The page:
Yes, my bags are packed again. This time, we’ll be bookending the best of Italy in October as we explore western Sicily, and then venture north to Turin and Barolo country and truffles! What could be better? You joining us, of course!
Before each of my Morso Soggiorno tours, I travel to Italy to take a “dry run” of my own trip. Makes sense, right? I research my trips intensively, write long emails and anxiously await replies, read reviews, get references from trusted sources. I make phone calls at all hours of the day and night in Italian so broken it could make your ears bleed. But none of that considerable effort stands in for a little face time. My in-person meetings are beyond fruitful and serve a couple of purposes, aside from getting me to Italy, which, it goes without saying, is an amazing benefit.
Nailing down all important and elusive commitments from my Italian colleagues is a challenge, especially when I’m reserving limited and exclusive accommodations and events. It’s even more difficult when I’m trying to convince an artisan or craft business to open its doors to my groups. Imagine asking the fine gentleman below “Can you please demonstrate your 200 year-old, ultra-secret ricotta-making technique for my group and me?” Even the most scrupulous and hardworking farmers, vendors, cheese makers, vintners and restauranteurs are way too comfortable with open-ended plans that they are sure can be confirmed domani (tomorrow). Me, not so much. I’m all about signing on the dotted line, and inking my name on a specific date on a calendar that preferably remains in their direct line of sight.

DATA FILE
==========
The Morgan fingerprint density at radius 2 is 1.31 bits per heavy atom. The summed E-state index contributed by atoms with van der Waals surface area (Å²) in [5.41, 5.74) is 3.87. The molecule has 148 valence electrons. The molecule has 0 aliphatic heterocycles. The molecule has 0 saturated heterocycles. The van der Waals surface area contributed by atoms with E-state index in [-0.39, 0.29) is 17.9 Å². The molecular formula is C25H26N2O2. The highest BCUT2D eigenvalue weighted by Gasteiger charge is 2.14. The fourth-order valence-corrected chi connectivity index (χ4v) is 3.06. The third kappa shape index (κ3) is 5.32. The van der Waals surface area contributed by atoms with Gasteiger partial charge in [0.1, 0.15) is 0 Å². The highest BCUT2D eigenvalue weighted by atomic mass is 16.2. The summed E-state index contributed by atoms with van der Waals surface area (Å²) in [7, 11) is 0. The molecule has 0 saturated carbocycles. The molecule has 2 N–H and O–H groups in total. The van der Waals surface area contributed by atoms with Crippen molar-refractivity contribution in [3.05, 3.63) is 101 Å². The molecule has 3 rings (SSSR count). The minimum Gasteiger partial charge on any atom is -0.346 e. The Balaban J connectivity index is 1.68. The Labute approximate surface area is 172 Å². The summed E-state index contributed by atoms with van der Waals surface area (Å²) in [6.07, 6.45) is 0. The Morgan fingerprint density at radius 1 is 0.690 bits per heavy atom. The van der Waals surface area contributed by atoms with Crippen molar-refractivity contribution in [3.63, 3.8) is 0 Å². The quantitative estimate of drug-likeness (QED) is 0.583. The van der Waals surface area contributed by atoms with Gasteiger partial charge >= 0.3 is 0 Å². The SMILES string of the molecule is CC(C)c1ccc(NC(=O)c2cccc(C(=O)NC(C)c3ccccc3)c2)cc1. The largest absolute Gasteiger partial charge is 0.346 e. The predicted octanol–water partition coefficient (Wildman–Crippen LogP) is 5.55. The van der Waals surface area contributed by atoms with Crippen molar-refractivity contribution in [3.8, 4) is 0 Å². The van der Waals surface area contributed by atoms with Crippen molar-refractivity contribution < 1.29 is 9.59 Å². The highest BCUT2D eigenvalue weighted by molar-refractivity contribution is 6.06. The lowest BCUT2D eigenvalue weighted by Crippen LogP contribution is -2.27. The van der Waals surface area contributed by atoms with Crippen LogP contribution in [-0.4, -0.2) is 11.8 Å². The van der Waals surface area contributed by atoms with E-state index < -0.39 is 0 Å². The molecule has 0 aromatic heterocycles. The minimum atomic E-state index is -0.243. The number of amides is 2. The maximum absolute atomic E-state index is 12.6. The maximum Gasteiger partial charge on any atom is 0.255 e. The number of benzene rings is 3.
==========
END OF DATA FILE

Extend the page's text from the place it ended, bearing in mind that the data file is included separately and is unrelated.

2013. Morso Soggiorno’s inaugural year.
We visited Abruzzo, Lazio, Umbria, Le Marche, Sicily, Basilicata and Puglia. We ate, we drank, we laughed. We strolled, foraged, hiked, shopped, rolled pasta, hunted truffles, pressed olive oil, picked grapes, cooked with a duchess, picked purple potatoes with a farmer in a fog shrouded field, made more cultural faux pas and grammar mistakes than even Hillary Clinton as Secretary of State could save us from, and still, we were welcomed warmly, with the love, care and attention usually offered only to family.
The only thing we didn’t conquer was the Italian postal service, who still has all the goodies we shipped home. Hope you’re enjoying them, guys.
Here are a bunch of my impressions, visual and verbal, in no certain order, of the first year living my dream. Intrigued? Hope you can join us next year. Keep an eye out for our 2014 itinerary, including Turin, Sicily and Abruzzo, coming in early January.
Bombed out Baroque palazzi and churches on just about every corner in Palermo, Sicily, each more hauntingly beautiful and staggeringly dramatic than the next.